See history of Levoca at Social controls over autonomy. Looking at the ease with which western and other cultures exploit women and restrict their autonomy, including through trafficking, ask how selected interpretations of ambiguous or even missing texts, and dogma, foster social power goals. Connect?

June 27, 2012 / bydint

Levoca, Slovakia. Cage of Disgrace

Levoca, Slovakia.  Cage of Disgrace

Currently, The town of Levoca, Slovakia, entitles this cage in a benign, tut-tut way, as a “Cage of Disgrace” to encage women accused as scolds, or some mild fake equivalent. This belies its own heritage as suppressor of an entire gender’s indivuality. This was the era of Inquisition where women were burned for heresy and healing outside the established male bounds of “The Church.” See The Burning Time, and do not be deceived by labels as to mere “scolds.”
Visit Slovakia and find echoes and roots of current and past exploitation of women, the dark undercurrent of the world’s major cultures. Explore Slovakia and human trafficking. It is not alone. The United Nations his is not a merely feminist issue, see

Roots of power, entrenched and fertilized by cages of disgrace that keep competition out.

This gender idea so prominent in the Inquisition.

Is it still such fair game if she speaks up, asserts autonomy, finds another interpretation of scripture as to her role in the life of the world, differing from the male institution. Is this what google does not find amenable to its advertisers, its marketing opportunities, so it blocks the speech of those advertisers do not find lucrative. Are big corporations more to be feared than big government, because corporations are in or way accountable. See kngdv at blogspot, or vetting roots at blogspot for any interest you may have in vetting dogma. Keep your head down. But look. Hush. The looters are out. The Burning Time, see The Malleus Maleficarum, at Are these what google did not want shown ona mere travel site? Ah, so.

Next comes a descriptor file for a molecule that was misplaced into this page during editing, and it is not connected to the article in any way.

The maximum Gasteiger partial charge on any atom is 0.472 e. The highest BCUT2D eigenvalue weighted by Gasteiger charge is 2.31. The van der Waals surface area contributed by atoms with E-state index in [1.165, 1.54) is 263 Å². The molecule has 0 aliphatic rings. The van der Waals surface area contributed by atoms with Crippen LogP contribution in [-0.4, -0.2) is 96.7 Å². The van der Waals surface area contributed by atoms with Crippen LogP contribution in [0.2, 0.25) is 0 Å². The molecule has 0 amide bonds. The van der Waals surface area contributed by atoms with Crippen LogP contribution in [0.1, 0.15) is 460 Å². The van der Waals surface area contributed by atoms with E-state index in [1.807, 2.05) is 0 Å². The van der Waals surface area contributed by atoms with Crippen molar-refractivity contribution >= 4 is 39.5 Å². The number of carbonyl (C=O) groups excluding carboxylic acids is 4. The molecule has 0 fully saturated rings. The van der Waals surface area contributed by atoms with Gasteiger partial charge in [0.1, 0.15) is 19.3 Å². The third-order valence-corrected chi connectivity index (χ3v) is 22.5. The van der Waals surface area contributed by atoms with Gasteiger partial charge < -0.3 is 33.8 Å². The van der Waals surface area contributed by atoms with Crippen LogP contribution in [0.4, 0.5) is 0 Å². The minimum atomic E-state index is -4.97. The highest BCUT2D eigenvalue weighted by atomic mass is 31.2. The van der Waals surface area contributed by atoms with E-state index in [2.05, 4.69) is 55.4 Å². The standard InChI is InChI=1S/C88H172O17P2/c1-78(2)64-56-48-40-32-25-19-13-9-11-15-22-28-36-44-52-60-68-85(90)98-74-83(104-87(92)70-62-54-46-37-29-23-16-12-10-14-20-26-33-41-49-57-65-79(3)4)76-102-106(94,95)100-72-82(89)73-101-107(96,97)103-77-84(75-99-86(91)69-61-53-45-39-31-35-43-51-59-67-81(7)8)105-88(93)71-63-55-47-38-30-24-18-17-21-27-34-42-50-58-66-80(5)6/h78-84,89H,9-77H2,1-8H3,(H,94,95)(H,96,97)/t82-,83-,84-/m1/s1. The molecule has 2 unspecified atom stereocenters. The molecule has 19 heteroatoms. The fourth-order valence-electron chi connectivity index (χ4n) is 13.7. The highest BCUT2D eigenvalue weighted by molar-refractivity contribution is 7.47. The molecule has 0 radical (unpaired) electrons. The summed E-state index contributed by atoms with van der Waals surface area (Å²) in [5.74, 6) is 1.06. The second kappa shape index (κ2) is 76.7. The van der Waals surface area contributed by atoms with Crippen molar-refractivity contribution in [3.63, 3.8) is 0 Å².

June 22, 2012 / bydint

Spis Castle – The High Ground

Image Taking the high ground can mean morally,  as cultures without survival at stake can use the phrase; or as a defense, where those who are subject to invasions can necessarily use the term:  the physical advantage of being literally above the enemy, for purposes of projectiles, and fatiguing the enemy.


Spis Castle is the physical high ground,  a prominent marker and bulwark against Ottoman and other invaders, a crossroads of trade routes so the visibility mattered to the lost or threatened.  It occupies a huge footprint.

Walls of Spis Castle, Slovakia

Spis Castle, Slovakia, occupies a site with habitation for over millennia. This site claims people living here 40,000 years ago. As a medieval fortress, it was rock built on rock by 1249, see